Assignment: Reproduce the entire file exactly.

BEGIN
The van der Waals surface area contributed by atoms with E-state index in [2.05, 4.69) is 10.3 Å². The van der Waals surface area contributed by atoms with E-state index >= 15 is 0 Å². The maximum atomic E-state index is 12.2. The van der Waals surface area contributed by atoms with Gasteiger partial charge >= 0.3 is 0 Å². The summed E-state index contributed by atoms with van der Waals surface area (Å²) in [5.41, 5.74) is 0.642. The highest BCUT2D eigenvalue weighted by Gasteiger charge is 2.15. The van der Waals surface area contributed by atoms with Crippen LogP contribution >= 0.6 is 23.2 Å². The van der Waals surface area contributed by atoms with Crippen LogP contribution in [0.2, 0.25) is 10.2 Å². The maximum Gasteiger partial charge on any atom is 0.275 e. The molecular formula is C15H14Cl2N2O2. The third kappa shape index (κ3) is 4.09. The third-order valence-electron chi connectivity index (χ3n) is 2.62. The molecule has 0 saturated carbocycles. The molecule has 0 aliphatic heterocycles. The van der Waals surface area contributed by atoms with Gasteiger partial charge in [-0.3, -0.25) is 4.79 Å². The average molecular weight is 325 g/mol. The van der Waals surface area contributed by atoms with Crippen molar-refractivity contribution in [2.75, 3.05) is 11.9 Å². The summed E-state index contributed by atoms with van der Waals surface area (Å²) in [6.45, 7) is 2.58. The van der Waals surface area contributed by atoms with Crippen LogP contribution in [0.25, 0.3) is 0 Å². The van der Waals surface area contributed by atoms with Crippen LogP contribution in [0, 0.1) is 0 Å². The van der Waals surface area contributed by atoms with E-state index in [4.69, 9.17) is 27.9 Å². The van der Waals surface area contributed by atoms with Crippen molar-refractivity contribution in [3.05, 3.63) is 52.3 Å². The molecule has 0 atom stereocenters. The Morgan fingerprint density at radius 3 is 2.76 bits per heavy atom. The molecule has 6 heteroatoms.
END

The van der Waals surface area contributed by atoms with E-state index in [2.05, 4.69) is 10.3 Å². The van der Waals surface area contributed by atoms with E-state index >= 15 is 0 Å². The maximum atomic E-state index is 12.2. The van der Waals surface area contributed by atoms with Gasteiger partial charge >= 0.3 is 0 Å². The summed E-state index contributed by atoms with van der Waals surface area (Å²) in [5.41, 5.74) is 0.642. The highest BCUT2D eigenvalue weighted by Gasteiger charge is 2.15. The van der Waals surface area contributed by atoms with Crippen LogP contribution >= 0.6 is 23.2 Å². The van der Waals surface area contributed by atoms with Crippen LogP contribution in [0.2, 0.25) is 10.2 Å². The maximum Gasteiger partial charge on any atom is 0.275 e. The molecular formula is C15H14Cl2N2O2. The third kappa shape index (κ3) is 4.09. The third-order valence-electron chi connectivity index (χ3n) is 2.62. The molecule has 0 saturated carbocycles. The molecule has 0 aliphatic heterocycles. The van der Waals surface area contributed by atoms with Gasteiger partial charge in [-0.3, -0.25) is 4.79 Å². The average molecular weight is 325 g/mol. The van der Waals surface area contributed by atoms with Crippen molar-refractivity contribution in [2.75, 3.05) is 11.9 Å². The summed E-state index contributed by atoms with van der Waals surface area (Å²) in [6.45, 7) is 2.58. The van der Waals surface area contributed by atoms with Crippen LogP contribution in [0.25, 0.3) is 0 Å². The van der Waals surface area contributed by atoms with Crippen LogP contribution in [0, 0.1) is 0 Å². The van der Waals surface area contributed by atoms with E-state index in [4.69, 9.17) is 27.9 Å². The van der Waals surface area contributed by atoms with Crippen molar-refractivity contribution in [3.05, 3.63) is 52.3 Å². The molecule has 0 atom stereocenters. The Morgan fingerprint density at radius 3 is 2.76 bits per heavy atom. The molecule has 6 heteroatoms.